Privately, lawmakers predict that McCarthy — if he opts to appoint members — will gravitate towards controllable Trump acolytes who can work to snarl the select committee’s progress. Already some of the GOP’s biggest firebrands are asking McCarthy to join the panel, with Rep. Marjorie Taylor Greene of Georgia publicly pushing to be seated on the panel. Rep. Matt Gaetz of Florida is also openly expressing his interest. And Rep. Lauren Boebert of Colorado is also seeking to land a spot, according to GOP conference sources.
On the other end of the House Republican spectrum, two members who voted to certify Trump’s loss said on condition of anonymity that they want nothing to do with the select committee out of fear that its work would capture Trump’s notice.
“I worry that a more partisan committee will make it harder for the findings of the investigation to be viewed as credible by the broad swaths of the electorate, and that’s my main concern,” said Rep. Peter Meijer (R-Mich.), who voted to impeach Trump in February.
Rep. John Katko (R-N.Y.), another pro-impeachment voter who opposes the select committee, told POLITICO: “It’s exactly what I was hoping we wouldn’t have, because it’s going to be politicized.” Katko worked with Democrats to negotiate a 9/11-style commission to examine the insurrection, but GOP leadership ultimately torpedoed his efforts.
Yet two of Trump’s most active critics in the party, Reps. Liz Cheney (R-Wyo.) and Adam Kinzinger (R-Ill.), have declined to pull their names from consideration as House Speaker Nancy Pelosi’s potential GOP appointee to the committee.
The vast majority of House Republicans who are wary of the select committee have their reasons: They claim it will be a partisan effort to attack Trump and warn that McCarthy could be called as a witness as Democrats seek further details from a profanity-laced phone call he had with the former president during the attack. McCarthy has said he’s willing to testify and repeated that sentiment Friday, responding that “I have no problem talking about Trump.”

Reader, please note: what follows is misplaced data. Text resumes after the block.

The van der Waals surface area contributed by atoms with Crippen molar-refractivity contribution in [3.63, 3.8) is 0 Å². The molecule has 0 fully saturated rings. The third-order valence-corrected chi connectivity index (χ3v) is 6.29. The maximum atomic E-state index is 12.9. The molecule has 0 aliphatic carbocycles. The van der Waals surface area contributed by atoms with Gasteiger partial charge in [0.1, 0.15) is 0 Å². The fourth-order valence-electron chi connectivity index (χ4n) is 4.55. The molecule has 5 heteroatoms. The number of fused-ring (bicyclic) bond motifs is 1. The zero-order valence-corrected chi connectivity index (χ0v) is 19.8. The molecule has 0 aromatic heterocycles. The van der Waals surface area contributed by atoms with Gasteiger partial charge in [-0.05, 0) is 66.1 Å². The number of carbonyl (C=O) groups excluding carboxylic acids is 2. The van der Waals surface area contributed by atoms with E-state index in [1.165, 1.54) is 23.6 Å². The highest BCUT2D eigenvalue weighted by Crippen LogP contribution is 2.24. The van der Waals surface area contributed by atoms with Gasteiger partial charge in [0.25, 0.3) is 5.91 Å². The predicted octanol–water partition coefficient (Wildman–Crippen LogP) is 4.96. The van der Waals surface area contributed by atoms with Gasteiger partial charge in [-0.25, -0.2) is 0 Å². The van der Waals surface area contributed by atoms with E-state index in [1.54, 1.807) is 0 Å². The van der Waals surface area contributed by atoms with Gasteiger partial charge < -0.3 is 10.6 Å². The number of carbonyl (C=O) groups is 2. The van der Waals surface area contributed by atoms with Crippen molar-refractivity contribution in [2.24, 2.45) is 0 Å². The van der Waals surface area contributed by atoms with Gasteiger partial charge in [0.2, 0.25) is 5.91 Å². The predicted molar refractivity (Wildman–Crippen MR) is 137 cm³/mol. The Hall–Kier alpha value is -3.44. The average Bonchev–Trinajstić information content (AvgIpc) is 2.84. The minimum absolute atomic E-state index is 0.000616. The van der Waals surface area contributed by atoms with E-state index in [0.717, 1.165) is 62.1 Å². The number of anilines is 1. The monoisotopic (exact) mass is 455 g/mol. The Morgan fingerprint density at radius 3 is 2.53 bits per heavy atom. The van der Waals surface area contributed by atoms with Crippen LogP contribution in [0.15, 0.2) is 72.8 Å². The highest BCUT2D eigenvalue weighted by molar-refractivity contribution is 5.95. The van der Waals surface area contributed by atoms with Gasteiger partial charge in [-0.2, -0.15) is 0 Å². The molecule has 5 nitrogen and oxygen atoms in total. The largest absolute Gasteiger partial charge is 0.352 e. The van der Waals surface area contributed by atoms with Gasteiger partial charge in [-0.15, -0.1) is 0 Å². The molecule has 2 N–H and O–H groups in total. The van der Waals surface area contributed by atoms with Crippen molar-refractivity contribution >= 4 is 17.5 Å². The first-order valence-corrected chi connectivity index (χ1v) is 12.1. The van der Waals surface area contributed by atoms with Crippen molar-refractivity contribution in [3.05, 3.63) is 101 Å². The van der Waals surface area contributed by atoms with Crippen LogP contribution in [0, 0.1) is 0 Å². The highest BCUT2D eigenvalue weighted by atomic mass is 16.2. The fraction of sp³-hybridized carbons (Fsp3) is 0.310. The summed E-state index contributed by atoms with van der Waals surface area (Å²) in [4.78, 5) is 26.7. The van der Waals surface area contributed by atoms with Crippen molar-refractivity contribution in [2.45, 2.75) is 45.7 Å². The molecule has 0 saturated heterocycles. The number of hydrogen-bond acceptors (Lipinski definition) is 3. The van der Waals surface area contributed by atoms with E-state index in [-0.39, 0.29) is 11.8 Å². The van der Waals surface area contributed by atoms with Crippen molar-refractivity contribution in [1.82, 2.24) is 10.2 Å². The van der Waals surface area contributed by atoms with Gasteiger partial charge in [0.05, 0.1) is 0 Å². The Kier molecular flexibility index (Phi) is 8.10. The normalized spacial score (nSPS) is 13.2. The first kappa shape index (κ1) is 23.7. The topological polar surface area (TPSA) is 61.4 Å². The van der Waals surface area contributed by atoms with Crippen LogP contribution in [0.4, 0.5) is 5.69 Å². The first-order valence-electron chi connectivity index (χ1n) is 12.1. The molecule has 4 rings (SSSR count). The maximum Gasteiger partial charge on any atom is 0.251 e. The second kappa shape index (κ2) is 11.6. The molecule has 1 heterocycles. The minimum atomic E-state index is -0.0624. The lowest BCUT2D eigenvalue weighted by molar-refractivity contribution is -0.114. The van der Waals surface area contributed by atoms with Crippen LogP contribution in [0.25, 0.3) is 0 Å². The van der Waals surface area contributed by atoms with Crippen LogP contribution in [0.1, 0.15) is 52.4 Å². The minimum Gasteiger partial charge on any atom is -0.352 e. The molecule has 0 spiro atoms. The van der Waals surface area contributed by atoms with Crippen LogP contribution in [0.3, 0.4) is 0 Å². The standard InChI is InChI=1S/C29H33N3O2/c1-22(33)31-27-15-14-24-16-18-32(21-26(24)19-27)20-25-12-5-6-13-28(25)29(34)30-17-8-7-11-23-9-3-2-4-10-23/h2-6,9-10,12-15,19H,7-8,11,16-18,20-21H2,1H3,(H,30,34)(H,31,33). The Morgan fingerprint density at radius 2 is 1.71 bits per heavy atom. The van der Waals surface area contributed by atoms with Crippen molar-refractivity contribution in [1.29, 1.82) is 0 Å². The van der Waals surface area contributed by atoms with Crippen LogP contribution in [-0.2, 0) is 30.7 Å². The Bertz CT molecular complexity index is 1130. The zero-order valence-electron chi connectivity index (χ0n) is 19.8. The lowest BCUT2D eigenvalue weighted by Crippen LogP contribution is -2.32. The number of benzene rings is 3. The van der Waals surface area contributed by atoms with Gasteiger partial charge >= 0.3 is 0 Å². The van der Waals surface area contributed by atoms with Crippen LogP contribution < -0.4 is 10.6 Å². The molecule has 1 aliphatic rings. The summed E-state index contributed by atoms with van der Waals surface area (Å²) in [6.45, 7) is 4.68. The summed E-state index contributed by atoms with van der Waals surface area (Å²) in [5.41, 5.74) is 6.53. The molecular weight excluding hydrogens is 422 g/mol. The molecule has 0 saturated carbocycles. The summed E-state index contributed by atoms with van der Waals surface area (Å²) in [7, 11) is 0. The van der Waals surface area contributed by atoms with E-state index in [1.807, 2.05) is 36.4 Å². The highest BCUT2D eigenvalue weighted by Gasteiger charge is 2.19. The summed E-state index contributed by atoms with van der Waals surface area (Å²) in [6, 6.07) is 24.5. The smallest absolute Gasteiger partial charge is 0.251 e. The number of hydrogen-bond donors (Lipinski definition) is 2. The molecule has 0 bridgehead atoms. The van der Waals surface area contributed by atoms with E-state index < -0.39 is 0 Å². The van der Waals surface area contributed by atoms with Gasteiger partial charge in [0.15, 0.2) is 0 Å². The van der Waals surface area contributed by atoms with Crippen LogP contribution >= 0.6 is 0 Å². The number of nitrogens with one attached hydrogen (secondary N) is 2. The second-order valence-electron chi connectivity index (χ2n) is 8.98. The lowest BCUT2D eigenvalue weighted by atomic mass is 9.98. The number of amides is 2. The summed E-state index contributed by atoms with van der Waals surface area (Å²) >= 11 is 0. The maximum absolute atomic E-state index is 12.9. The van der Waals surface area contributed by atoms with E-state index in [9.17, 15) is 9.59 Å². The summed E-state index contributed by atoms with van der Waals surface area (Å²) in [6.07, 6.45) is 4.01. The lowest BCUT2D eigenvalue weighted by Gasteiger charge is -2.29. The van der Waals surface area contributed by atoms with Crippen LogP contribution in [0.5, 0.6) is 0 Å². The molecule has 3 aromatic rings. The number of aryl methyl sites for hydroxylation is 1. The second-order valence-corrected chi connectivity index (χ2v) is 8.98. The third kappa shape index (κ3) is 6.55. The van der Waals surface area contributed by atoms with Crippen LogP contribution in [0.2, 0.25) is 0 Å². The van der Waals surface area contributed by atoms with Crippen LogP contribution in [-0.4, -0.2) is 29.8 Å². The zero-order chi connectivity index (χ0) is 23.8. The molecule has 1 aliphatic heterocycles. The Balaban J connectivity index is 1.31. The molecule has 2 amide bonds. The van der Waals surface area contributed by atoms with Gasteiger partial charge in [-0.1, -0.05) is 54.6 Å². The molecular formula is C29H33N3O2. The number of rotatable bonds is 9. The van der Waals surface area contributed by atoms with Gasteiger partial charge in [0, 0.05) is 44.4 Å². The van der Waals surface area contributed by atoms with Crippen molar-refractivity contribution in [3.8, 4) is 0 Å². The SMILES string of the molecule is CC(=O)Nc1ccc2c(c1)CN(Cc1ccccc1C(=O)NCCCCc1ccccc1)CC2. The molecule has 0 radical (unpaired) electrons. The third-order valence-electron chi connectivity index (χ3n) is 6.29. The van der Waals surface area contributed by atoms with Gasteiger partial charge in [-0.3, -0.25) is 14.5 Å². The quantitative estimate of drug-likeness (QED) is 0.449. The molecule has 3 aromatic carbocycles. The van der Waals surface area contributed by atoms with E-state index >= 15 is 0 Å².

Democrats are eager to use the moment to make McCarthy’s conversation an uncomfortable one. Rep. Jamie Raskin (D-Md.), the lead impeachment manager during Trump’s Senate trial in February, said most Republicans have moved on from the attack in record time.
“There were people who went from being brave defenders of the House door to revisionists, asserting that the whole thing was a ‘tourist group.’ And that did happen in record time,” Raskin said in an interview, adding that “we are all partisan to different degrees, but there’s certain things where we shouldn’t be partisan.”
Raskin’s party isn’t alone in looking for McCarthy to take a stronger stand against Republicans who have downplayed the pro-Trump riot. D.C. Police Officer Michael Fanone, who was injured during the response on Jan. 6, pressed McCarthy during a meeting Friday afternoon to chastise those GOP lawmakers. According to Fanone, McCarthy said he would handle it on a “personal level,” a response that disappointed the officer.
But House Republicans have their own scores to settle over the insurrection.
Chief among them is the allegation by Rep. Mikie Sherrill (D-N.J.) that some GOP members participated in reconnaissance of the Capitol ahead of the Jan. 6 attack — a claim she has yet to substantiate. Sherrill, a former Navy pilot who also previously worked in the U.S. attorney’s office in New Jersey, said she has turned over information about what she saw on the eve of the riot to federal investigators, noting that any action on such material tends to take time.
“We’re seeing information come out about the planning that went into that,” Sherrill said. “I don’t really want to comment on what I’ve seen. Some of it is still under investigation, so it hasn’t been publicly released right now.”